In the past, I have found many audio effects libraries to contain audio files very short in length preventing a build up of ambient audio prior to, for example, a lion's roar or the build up of sound prior to the crackling of thunder. Not so in this the BBC Nature Library. Most clips run from anywhere from 30 seconds to 3 minutes or more providing realistic ambient build up for any film or video project.

So, with over 18,000 audio files, how do you find your way through the maze of clips? Pro Sound supplies a track-list which can be opened in Excel or as a PDF. The PDF opens as a 168 page document that you will definitely need to zoom in on. There you will find full descriptions of each audio clip and their names, who recorded them and where as well as a host of other info. Why the fonts and sizes are different is probably because that is the way they were listed historically. I'm only guessing. Never the less, it would have been easy enough for Pro Sound to create this list using the same font and size.

Just an infinitesimal sampling of the tracking PDF that is supplied.

Opening the Excel version brought up Apple's iWork application 'Numbers' which provided a great deal more consistency when viewing.

A bit more like it for my tastes.

But wait, that's not all! Making it even easier to locate specific audio tracks, the BBC Nature Collection on the Lacie Quadra comes NetMix Lite sound effects search software for you to install. The software installers are included but do not attempt to do the install from the external Lacie. Drag the installer over to your desktop first and then install. Once installed you can drag and drop any of the folders you want containing your sound effects contents and a database will automatically be created. I did not test this specific software for this review but there is a good video tutorial on Vimeo on how to most efficaciously use it.

There are both smaller and larger BBC audio collections and they are priced accordingly.

The Complete BBC Archives (34,090 sounds) Link $4,999.00
BBC Nature Sound Effects Library (18,368) Link $3,999.00
BBC Historical & 1 - 166 (15,722 sounds) Link $1,499.00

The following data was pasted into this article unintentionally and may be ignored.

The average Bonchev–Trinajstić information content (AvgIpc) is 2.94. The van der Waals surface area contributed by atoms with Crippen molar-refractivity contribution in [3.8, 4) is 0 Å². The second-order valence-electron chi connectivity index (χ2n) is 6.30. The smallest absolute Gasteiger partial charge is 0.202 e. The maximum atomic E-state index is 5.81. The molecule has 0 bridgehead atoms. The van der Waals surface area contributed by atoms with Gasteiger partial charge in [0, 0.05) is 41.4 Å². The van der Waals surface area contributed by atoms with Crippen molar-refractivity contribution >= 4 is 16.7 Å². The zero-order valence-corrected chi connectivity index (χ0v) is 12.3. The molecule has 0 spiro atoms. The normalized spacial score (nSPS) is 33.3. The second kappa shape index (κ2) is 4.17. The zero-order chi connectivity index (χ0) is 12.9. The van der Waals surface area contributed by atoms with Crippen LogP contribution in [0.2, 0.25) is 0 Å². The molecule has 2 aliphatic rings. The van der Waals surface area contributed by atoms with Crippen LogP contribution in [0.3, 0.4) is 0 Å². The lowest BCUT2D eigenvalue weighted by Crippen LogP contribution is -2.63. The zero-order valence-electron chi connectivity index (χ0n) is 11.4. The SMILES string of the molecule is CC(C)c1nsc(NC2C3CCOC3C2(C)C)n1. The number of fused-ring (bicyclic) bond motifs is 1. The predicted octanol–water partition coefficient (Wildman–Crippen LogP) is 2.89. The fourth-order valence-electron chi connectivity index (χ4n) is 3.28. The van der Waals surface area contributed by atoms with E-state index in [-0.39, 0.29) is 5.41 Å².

BBC 1 - 60 (2,400 sounds) Link    $599.00
BBC 61 - 165 (3,194 sounds) Link    $599.00

To sum this up, it is hard not to be aware that these excellent audio libraries do not come inexpensively. For the professional editor or production house, the cost and tax write offs may prove to be palatable but even then, they are definitely a chunk of change. My bottom line is that I have no argument with their quality, their price, maybe. Of course the 3 year data replacement policy/warranty doesn't hurt.

I'd say that the aural quality of the BBC Nature Library is superb even with many of the older audio recordings. The diversity of the library has not been matched by any other collection that I have come across. The biggest draw for these BBC libraries is that they're truly global, and contain extremely rare sounds that you simply cannot really find elsewhere.


Steve Douglas is a certified Apple Pro for Final Cut Pro 7 and underwater videographer. A winner of the 1999 Pacific Coast Underwater Film Competition, 2003 IVIE competition, 2004 Los Angeles Underwater Photographic competition, and the prestigious 2005 International Beneath the Sea Film Competition, where he also won the Stan Waterman Award for Excellence in Underwater Videography and 'Diver of the Year', Steve was a safety diver on the feature film "The Deep Blue Sea", contributed footage to the Seaworld Park's Atlantis production, and productions for National Geographic and the History channels. Steve was a feature writer for Asian Diver Magazine and is one of the founding organizers of the San Diego UnderSea Film Exhibition. He is available for both private and group seminars for Final Cut Pro and leads underwater filming expeditions and African safaris with upcoming excursions to the Cocos Islands, Costa Rica, Lembeh Straits, Indonesia, and Wakatobi. Feel free to contact him if you are interested in joining Steve on any of these exciting trips.


copyright © Steve Douglas 2010